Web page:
Like many cities with strong industrial roots, Saint Paul, Minnesota, recognizes the value of protecting its industrial zones and ensuring a future of diverse land use. Light industrial businesses, which include breweries, body shops, and small manufacturers, are vital parts of local business ecosystems and are known to provide good-paying employment without requiring secondary education. While there is value in low barrier-to-entry jobs and the goods and services these businesses offer, negative public perceptions of industrial land use and real estate pressures to convert these properties to residential or retail space often leave the light industry in peril.
Since 2022, ICIC has conducted research sponsored by the Saint Paul Port Authority to demonstrate the ongoing importance of light industrial uses to the city’s economy. To better understand the financial landscape of Saint Paul, ICIC took on the task of categorizing all properties within the city based on their land use types (Figure 1). This comprehensive process allowed for a thorough evaluation of each group’s expenses and contributions toward the city’s 2020 budget. To determine these expenses and contributions, ICIC analyzed various factors, including the demand for city services from residents and businesses, the frequency of emergency response calls, the length of maintained roadways, and other relevant data points. Through this diligent approach, ICIC was able to gain a more holistic understanding of the implications of these different land uses for the city’s resources, and help it plan for the future of light industry effectively.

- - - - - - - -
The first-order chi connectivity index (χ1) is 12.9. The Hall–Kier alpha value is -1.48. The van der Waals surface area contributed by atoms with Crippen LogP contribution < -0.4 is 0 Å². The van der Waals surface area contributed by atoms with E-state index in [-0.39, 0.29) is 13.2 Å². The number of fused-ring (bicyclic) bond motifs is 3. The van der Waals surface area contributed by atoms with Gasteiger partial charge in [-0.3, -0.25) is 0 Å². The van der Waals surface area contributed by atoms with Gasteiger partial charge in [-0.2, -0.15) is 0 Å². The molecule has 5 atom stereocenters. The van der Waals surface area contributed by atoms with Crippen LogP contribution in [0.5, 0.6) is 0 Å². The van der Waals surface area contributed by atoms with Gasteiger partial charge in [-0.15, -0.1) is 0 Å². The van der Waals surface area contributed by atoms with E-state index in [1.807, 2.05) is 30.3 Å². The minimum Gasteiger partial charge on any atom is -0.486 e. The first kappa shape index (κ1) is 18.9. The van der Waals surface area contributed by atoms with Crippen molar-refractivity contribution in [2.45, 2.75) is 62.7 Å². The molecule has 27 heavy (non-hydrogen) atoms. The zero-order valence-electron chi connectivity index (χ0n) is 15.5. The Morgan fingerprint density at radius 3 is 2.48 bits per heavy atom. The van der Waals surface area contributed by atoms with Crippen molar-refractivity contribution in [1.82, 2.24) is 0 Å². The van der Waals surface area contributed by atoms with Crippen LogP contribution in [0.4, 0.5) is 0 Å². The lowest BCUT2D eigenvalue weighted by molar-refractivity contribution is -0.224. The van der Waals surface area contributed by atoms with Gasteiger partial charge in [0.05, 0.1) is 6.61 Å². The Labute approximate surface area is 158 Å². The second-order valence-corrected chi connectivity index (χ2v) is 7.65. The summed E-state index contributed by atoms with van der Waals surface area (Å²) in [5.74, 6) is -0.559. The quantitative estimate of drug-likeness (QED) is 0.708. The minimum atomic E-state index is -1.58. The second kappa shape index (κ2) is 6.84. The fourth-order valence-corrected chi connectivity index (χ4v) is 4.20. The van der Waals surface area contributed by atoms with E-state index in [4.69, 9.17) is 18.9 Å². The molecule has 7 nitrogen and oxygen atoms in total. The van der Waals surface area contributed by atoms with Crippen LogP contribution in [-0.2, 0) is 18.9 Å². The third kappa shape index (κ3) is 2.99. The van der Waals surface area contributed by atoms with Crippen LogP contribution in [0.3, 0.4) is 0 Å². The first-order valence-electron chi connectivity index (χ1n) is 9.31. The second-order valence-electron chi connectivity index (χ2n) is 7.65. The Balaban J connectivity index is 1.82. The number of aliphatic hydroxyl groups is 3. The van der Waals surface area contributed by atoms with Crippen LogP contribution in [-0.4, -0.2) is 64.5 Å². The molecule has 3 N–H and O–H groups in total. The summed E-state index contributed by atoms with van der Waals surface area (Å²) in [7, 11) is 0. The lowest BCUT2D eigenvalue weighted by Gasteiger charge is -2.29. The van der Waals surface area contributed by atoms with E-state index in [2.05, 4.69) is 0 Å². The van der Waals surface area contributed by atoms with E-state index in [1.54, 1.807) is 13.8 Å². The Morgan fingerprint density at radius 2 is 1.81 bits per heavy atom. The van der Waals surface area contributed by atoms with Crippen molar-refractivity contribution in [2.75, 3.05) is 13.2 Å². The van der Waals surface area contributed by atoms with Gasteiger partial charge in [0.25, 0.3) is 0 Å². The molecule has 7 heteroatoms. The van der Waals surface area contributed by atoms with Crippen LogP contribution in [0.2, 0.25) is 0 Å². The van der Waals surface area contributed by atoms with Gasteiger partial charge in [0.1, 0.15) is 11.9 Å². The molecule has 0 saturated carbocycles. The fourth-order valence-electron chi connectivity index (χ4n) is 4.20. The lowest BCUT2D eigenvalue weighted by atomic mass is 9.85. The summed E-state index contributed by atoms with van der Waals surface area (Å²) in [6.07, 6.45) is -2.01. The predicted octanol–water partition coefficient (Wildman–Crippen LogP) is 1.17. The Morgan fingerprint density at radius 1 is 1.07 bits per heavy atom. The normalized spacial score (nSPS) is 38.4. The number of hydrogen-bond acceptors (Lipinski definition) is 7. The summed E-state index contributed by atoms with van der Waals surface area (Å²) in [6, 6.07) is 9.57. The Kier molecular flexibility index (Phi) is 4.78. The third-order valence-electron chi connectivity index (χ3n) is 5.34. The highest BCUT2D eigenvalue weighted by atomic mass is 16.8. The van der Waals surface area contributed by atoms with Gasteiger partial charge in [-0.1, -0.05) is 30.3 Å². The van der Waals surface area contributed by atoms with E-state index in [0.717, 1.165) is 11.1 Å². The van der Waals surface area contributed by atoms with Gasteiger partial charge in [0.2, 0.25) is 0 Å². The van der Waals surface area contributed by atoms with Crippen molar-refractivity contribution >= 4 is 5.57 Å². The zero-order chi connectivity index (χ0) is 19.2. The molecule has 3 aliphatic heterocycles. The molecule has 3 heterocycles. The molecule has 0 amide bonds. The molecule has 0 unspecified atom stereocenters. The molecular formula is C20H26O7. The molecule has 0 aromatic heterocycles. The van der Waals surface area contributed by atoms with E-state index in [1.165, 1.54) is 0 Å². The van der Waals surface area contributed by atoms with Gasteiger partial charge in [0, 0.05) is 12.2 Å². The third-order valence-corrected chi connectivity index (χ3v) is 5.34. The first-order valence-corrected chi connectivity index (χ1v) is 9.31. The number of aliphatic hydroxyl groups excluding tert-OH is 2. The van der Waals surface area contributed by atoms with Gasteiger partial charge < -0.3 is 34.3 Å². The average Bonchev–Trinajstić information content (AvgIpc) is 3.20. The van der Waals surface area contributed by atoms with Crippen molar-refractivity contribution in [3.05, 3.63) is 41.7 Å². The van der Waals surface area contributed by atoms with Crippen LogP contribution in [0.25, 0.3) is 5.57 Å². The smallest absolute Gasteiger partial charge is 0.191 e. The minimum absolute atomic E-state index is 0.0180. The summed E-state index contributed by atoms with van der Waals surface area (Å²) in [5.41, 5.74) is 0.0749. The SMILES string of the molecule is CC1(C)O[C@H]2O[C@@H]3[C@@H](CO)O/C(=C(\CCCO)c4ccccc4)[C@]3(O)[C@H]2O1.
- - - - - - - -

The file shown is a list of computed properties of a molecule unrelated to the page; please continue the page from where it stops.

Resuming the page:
Figure 1: Map of Land Uses in Saint Paul, Minnesota. Click here for the Interactive Map.
The findings of the research analysis can be summarized as follows:
“The Saint Paul Port Authority is an economic development agency committed to expanding the city’s tax base and serving as a conduit to quality job opportunities. As such, we make it a priority to advocate for ‘no net loss of light industrial land’ in the City of Saint Paul. It has long been our belief that light industrial businesses make positive contributions to our community and provide jobs with above average pay with low barriers to entry. Thanks to the ICIC’s research, we were able to quantify this information and provide the data to illustrate the contributions our redevelopment projects have made in terms of jobs and taxes.”
– Andrea Novak, Senior Vice President of Marketing, SPPA
In 2023, ICIC will expand on last year’s fiscal impact work. The research will primarily analyze how the industry composition of these zones has changed since 2008. It will also investigate the effects of industrial land use taxes on public school funding in the city, estimate the number of jobs and businesses supported by the Port Authority’s business centers, and analyze a new multi-use development project underway. The insights from this study will guide future policy decisions in Saint Paul. The land use and economic impact analysis methods ICIC has used in St. Paul could be applied in any metro in the nation with similar data availability and could provide local governments and community stakeholders with timely, detailed insights to guide policy and economic development decisions.
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